Paul L. Caron

Sunday, November 8, 2020

What President-Elect Biden's Win Means For Higher Education

Chronicle of Higher Education op-ed:  What a Biden Win Would Mean for Higher Education, by Robert Kelchen (Seton Hall):

Given how politically polarized America has become, major legislation is going to be extremely difficult to pass. The most pressing legislation for higher education is another coronavirus-relief package, which could make the difference between some colleges staying open for the spring or closing their doors forever.

If Democrats were able to reach 50 seats in the Senate, they could proceed in two different ways to support higher education. One option would be to wait to pass a single large relief bill in early 2021. The other option would be to agree to a smaller bill with Republicans now that contains less money for state governments, while preparing to pass a second bill later to meet their funding goals. ...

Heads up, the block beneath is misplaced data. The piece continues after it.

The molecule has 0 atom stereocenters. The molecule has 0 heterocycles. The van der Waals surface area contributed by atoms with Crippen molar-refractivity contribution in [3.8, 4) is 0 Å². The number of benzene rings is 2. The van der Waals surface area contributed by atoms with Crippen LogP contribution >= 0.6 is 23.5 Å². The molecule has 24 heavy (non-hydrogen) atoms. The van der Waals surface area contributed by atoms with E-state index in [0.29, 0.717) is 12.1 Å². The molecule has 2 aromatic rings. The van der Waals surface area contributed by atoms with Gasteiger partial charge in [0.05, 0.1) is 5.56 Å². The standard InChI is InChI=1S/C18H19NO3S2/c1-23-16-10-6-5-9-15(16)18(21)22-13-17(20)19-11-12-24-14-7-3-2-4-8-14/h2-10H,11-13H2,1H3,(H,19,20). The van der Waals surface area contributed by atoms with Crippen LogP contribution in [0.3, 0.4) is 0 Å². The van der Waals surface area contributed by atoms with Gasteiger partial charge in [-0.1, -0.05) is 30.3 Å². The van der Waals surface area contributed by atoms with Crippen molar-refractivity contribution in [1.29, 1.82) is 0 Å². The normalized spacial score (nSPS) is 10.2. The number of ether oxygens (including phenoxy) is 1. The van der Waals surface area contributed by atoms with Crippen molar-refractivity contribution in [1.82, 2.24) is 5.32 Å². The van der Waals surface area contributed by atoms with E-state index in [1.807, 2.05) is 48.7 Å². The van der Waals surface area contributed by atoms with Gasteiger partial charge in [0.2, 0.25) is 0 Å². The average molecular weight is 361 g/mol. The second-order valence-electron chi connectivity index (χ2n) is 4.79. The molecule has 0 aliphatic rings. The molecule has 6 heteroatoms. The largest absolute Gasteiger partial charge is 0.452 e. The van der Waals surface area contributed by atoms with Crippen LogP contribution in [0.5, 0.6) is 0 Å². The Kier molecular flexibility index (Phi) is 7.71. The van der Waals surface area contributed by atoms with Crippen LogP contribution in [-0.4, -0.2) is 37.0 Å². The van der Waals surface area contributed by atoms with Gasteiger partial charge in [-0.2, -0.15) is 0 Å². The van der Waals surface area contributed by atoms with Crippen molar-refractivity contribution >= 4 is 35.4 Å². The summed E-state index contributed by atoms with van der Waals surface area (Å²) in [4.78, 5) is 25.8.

Because Democrats are unlikely to have solid control of Congress, the Biden administration will most likely rely on regulations to advance its policy goals. This regulatory seesaw will probably continue for years to come. In such a polarized political environment, colleges over the next four years will have to celebrate any wins they can get through the executive branch — and only hope that those wins are more than temporary.

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